I was on that trip. At the end of the tour, on ancient crop-duster planes literally coated with DDT, I simply declared myself deathly ill and refused to leave. Security was heavy when I left the hotel and so it was too dangerous to interview on the streets, but they couldn't follow me into the American consulate.

There I met Arch Blood, who told me that he had been officially "silenced" by Washington, but that my suspicions of a continuing slaughter of Bengalis by the Pakistan army were quite correct.

Blood said he couldn't speak, but he had scores of Bengalis on the consulate staff. He pointed to an office across the hall and said: "It's yours for as long as you need it. Those staffers who want to tell you their stories will come visit you there."

For the better part of a day I listened to men and women who wept as they told how parents, siblings, even children had died in Dhaka and in towns from Chittagong to Naryanganj to the hill country tea plantations. When my plane lifted off from Dhaka I began banging out a lead I still remember:

"Fear, fire and the sword are the only things holding East and West Pakistan together ... "

I never saw Arch Blood again, but I never met a more upright and courageous diplomat. Not long after that he was called back to Washington and put in the doghouse, for as long as Nixon was in the White House.

In 1971 his colleagues in the American Foreign Service voted Arch K. Blood the recipient of the Christian A. Herter Award for "initiative, integrity, intellectual courage and creative dissent."

His death made headlines in Bangladesh, the nation that emerged in 1971 as Blood predicted. A delegation of Bengalis attended his memorial service in Fort Collins, Colo. His wife, Margaret, has been swamped with mail from Bangladesh.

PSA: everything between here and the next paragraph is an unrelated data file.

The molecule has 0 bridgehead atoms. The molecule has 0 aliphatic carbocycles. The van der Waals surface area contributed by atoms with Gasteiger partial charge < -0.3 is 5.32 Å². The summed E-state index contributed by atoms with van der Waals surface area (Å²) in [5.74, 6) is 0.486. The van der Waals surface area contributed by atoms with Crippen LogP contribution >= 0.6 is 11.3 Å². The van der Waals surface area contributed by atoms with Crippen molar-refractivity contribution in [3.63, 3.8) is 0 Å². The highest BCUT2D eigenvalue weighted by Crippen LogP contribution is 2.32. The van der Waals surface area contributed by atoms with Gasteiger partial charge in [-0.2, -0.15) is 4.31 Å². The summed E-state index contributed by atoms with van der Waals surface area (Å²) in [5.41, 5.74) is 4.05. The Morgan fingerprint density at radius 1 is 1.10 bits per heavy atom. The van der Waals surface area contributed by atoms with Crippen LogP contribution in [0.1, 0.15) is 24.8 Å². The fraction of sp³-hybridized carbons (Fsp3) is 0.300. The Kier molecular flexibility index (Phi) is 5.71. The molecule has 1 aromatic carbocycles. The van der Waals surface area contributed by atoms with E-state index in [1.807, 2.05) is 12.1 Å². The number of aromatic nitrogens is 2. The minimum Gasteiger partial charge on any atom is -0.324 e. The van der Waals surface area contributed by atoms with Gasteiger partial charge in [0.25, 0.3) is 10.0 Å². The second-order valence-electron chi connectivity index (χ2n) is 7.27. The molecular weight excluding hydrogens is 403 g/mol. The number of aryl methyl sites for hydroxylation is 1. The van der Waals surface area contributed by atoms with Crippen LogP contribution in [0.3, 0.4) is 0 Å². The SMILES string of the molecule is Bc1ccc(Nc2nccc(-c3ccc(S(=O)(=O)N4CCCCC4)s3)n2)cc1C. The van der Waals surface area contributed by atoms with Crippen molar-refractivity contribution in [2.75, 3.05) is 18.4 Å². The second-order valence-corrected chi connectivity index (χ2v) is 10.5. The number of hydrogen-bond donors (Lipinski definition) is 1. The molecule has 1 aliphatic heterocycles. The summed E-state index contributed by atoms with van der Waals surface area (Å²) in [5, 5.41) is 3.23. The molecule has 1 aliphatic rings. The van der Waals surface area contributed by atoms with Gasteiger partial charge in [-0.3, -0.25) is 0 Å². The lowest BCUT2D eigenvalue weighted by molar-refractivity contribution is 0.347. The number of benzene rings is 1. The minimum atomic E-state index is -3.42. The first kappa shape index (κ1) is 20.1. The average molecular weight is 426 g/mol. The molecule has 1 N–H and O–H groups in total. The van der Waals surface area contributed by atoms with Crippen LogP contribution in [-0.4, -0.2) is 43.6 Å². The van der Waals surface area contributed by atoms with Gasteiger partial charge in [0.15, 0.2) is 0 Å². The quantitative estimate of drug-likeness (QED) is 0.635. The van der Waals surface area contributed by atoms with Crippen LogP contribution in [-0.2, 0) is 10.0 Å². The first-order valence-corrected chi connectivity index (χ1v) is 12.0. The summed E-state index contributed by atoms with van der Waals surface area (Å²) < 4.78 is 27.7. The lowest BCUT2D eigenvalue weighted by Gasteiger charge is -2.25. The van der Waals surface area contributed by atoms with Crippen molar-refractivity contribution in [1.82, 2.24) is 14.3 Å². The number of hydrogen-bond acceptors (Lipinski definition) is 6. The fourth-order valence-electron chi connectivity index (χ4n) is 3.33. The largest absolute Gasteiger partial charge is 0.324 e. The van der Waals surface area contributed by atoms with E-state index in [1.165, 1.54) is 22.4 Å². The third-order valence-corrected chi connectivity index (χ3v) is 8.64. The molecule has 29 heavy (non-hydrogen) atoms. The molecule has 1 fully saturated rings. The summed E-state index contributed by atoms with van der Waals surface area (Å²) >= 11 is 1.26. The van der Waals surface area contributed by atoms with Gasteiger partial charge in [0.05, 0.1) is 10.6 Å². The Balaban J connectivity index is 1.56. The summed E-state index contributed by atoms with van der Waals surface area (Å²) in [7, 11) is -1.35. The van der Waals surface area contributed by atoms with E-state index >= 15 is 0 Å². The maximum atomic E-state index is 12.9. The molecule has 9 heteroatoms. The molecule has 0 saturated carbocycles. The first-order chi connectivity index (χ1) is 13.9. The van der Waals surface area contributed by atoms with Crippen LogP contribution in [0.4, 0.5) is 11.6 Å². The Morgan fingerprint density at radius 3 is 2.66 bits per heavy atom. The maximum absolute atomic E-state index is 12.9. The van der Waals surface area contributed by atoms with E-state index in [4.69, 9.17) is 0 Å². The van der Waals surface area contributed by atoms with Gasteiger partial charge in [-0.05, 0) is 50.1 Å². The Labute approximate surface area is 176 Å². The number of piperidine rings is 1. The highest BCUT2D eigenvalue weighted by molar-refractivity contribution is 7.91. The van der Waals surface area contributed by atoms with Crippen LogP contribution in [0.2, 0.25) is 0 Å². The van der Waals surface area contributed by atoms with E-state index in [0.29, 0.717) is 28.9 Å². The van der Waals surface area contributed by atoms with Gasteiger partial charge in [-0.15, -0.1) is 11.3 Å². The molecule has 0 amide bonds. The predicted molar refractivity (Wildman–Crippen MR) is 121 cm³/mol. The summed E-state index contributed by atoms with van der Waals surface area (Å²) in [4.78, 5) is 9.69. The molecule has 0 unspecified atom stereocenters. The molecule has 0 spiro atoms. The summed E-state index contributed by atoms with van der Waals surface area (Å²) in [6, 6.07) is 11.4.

Arch Blood spread the news of a new nation being born amid calamity. He ought to be remembered as an American hero as well.


Joseph L. Galloway is the senior military correspondent for Knight Ridder Newspapers and co-author of the national best-seller "We Were Soldiers Once ... and Young." Readers may write to him at

(In accordance with Title 17 U.S.C. Section 107, the above article is distributed without profit to those who have expressed a prior interest in receiving the included information for research and educational purposes. Culture Change has no affiliation whatsoever with the originator of this article nor is Culture Change endorsed or sponsored by the originator.)


Bangladesh must get more attention soon, rather than wait for a global-warming disaster from freak weather or sea-level rise.  The world needs efforts such as George Harrison's successful Concert for Bangladesh of over three decades ago.  – Bangladesh must get more attention soon, rather than wait for a global-warming disaster from freak weather or sea-level rise.  The world needs efforts such as George Harrison's successful Concert for Bangladesh of over three decades ago.  – Jan Lundberg, author of Bangladesh Strife and Plight of a Nation

“All the Nobel Peace Prize winners can agree that the objective for all people’s human rights is peace, but there must be peace through strength particularly in protecting minorities.” – Dr. R. Ghosh


Further reading:  
IIBB website:

Peter Blood’s (Archer Blood's son's) history of Bangladesh (staff book of Library of Congress, 1988):